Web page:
Given the fact that every second counts, Gosling needs a watch with a chronograph function. In the opening scene, as he waits for some criminal associates to execute a robbery, Gosling takes his watch off his wrist, loops it onto the steering wheel and sets the chronograph timer (go to 2.51 in the video below). The watch is a vintage-looking Patek Philippe with a stainless steel case, a sub-dial at 6 o’clock and a brown leather strap.
For the watch nerd, this is a scene-stealing cameo appearance. But unfortunately, the watch isn’t real. Drive‘s prop master Will Blount created a fake Patek chronograph that was unlike anything actually offered by the brand. “With the nature of the movie, Ryan is very active and there’s a lot of stunts, a lot of blood,” he told GQ. “You can’t use the real watch or you’re going to break it, which would just be a shame. So we used five or six replicas.”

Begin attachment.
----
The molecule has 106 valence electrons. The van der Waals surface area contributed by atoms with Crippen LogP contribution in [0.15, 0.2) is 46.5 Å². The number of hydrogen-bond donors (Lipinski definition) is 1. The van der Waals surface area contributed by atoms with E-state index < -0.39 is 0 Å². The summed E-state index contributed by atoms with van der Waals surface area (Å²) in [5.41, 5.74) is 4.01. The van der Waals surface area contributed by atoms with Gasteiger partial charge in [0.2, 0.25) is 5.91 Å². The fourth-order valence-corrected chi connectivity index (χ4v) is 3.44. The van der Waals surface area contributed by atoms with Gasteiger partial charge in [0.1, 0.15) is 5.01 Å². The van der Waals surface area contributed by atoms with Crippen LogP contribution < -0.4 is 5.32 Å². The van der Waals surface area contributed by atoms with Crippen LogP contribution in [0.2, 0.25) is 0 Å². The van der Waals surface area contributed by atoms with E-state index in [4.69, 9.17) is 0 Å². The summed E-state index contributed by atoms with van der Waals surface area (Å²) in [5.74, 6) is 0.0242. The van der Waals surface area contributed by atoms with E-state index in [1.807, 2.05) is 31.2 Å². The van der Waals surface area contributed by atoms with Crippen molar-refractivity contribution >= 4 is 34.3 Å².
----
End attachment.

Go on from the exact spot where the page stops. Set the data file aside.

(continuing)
This is, I suppose, understandable. After all, out of the 339 Patek chronographs currently available on Chrono24, only a handful cost under $60,000. But it still feels somehow deflating, given the pathological attention to stylistic detail elsewhere (according to this interview the costume designer made 15-20 iterations of Gosling’s jacket alone). In light of this sartorial micro-management, a fake watch inevitably feels like a cop-out.
The moody Daytona in Kill Bill: Volume 2
In the second part of Quentin Tarantino’s wildly entertaining pulp revenge flick, The Bride (played by Uma Thurman) puts aside her yellow-and-black tracksuit to track down her ex-lover, Bill.
In her new civilian garb, The Bride’s Hattori Hanzō samurai sword is a killer accessory in every sense. Sadly, her timepiece is less carefully chosen. Because it’s one thing trying to pass off a knock-off watch, but it’s another when you try to fake one of the most iconic Rolex watches of all time.